Chapter

A Problem about Permission and Possibility

Stephen Yablo

in Epistemic Modality

Published in print June 2011 | ISBN: 9780199591596
Published online September 2011 | e-ISBN: 9780191729027 | DOI: http://dx.doi.org/10.1093/acprof:oso/9780199591596.003.0010
A Problem about Permission and Possibility

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This chapter explores the prospects for a unified theory of deontic and (so-called) epistemic modality. A theory of deontic modality needs to solve the puzzles raised by David Lewis in ‘A Puzzle About Permission’. In particular, it needs to say what the effect is of making something permissible, and what consequences a permission has in terms of what else is thereby permitted. It is argued that when p is made permissible, then a world w is still impermissible if, antecedently, w was impermissible for a reason not implying p. This model is extended to (so-called) epistemic modality. What should happen to the conversational context when it is accepted that it might be that p? The chapter suggests that three things happen. Most obviously, the common ground of the conversation now includes at least one world where p. Further, the common ground now includes worlds that were previously only ruled out for reasons that entailed ~p. Finally, once it is accepted that it might be that p, this cancels any assertion that ~p, even one that has not been explicitly made in this conversation.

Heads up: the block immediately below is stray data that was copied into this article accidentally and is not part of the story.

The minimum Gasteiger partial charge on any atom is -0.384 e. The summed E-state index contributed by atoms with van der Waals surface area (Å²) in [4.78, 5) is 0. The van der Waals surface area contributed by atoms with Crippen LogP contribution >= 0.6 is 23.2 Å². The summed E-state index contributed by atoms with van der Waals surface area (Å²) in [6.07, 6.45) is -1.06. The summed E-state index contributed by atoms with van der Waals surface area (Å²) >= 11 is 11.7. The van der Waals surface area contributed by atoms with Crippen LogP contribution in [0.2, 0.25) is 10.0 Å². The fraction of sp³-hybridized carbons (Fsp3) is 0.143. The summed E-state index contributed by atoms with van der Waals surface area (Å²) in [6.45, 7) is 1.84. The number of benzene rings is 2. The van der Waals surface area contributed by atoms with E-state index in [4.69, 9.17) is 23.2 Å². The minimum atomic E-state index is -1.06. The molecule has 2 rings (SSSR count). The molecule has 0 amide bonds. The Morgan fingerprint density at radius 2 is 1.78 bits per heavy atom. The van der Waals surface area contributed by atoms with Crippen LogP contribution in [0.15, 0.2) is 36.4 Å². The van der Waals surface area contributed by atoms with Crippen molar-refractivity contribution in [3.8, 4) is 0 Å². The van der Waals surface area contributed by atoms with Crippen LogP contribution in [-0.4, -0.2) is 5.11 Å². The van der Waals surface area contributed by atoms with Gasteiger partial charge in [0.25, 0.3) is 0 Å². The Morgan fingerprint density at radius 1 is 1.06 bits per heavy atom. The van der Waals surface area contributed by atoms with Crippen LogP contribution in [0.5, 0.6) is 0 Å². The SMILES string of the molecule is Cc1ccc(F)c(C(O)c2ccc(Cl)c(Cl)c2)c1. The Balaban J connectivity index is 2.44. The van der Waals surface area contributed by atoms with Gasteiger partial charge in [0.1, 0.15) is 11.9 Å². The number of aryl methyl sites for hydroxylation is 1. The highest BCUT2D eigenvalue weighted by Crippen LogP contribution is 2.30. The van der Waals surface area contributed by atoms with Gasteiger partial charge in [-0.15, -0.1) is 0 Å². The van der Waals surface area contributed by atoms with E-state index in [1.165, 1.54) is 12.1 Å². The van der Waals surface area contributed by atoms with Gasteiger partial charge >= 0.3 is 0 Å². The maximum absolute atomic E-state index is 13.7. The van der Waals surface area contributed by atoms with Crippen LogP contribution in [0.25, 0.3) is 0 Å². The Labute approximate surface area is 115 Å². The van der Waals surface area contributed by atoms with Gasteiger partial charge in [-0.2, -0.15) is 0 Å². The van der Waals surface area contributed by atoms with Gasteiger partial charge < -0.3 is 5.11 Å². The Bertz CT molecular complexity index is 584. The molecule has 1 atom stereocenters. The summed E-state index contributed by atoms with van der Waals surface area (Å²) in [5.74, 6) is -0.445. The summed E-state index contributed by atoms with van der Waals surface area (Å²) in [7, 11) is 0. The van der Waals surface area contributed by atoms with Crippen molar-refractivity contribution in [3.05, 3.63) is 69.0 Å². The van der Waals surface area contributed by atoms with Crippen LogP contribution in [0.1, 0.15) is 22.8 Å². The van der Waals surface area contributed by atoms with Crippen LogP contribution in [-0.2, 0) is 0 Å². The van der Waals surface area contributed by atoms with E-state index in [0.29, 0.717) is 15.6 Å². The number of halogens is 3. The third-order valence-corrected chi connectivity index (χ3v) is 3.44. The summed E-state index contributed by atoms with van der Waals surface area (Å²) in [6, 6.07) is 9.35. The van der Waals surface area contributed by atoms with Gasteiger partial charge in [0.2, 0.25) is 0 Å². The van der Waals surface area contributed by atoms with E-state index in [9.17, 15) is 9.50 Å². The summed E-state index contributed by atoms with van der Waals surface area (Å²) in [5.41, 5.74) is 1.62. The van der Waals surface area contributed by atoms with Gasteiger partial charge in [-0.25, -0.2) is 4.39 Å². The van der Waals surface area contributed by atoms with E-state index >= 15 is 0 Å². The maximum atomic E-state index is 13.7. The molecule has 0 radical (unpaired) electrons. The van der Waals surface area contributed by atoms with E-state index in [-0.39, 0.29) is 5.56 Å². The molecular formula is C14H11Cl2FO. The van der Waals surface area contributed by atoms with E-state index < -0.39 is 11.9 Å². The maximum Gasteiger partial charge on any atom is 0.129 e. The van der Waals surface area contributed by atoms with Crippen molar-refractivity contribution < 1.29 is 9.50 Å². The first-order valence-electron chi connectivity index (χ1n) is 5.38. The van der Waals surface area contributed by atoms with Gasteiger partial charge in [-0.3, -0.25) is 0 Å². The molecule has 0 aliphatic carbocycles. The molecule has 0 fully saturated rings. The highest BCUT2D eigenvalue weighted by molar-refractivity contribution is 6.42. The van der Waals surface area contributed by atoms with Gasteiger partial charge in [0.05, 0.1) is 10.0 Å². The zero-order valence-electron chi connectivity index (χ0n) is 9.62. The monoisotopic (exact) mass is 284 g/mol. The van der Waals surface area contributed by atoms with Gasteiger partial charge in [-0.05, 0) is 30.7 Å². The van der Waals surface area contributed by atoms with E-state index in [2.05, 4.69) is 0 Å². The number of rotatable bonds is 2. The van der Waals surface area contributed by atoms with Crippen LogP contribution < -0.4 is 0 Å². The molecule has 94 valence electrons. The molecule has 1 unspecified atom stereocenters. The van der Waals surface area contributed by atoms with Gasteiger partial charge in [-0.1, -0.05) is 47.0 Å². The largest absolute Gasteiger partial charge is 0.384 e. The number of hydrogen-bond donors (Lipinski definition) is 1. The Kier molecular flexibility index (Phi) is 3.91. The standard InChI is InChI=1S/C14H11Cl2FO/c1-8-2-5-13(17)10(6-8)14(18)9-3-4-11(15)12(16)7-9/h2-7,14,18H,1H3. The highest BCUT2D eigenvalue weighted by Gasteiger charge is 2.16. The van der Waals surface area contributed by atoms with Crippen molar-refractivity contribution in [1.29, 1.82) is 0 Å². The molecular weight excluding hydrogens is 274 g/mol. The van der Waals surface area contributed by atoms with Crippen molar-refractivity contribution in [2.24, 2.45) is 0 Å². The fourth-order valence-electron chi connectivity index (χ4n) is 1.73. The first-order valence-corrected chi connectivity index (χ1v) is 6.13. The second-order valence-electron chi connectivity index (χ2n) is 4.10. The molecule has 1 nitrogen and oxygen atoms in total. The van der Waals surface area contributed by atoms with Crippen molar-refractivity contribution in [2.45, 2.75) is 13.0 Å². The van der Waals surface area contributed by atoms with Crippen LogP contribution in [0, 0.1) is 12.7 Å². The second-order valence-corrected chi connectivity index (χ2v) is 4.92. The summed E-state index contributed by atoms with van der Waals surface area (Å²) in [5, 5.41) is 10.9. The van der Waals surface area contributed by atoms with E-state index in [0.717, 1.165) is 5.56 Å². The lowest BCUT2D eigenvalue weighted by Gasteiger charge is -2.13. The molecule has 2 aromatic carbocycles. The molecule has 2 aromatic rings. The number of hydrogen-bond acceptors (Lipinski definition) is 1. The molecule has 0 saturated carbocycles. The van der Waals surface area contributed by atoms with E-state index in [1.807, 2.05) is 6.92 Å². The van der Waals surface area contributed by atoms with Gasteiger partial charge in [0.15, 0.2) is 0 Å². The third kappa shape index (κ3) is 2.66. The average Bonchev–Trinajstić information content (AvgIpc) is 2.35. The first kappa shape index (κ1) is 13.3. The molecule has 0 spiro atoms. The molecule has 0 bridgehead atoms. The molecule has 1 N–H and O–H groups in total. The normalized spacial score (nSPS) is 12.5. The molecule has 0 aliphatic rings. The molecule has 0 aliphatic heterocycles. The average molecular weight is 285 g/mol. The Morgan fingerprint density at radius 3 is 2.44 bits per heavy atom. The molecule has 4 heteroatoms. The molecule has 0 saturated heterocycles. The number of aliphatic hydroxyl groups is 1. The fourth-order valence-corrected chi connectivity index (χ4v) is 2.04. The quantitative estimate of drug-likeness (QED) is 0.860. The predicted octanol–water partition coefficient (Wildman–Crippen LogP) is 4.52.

Keywords: epistemic modals; dynamic semantics; context change; permission; cancellation; common ground

Chapter.  12147 words.  Illustrated.

Subjects: Philosophy of Language

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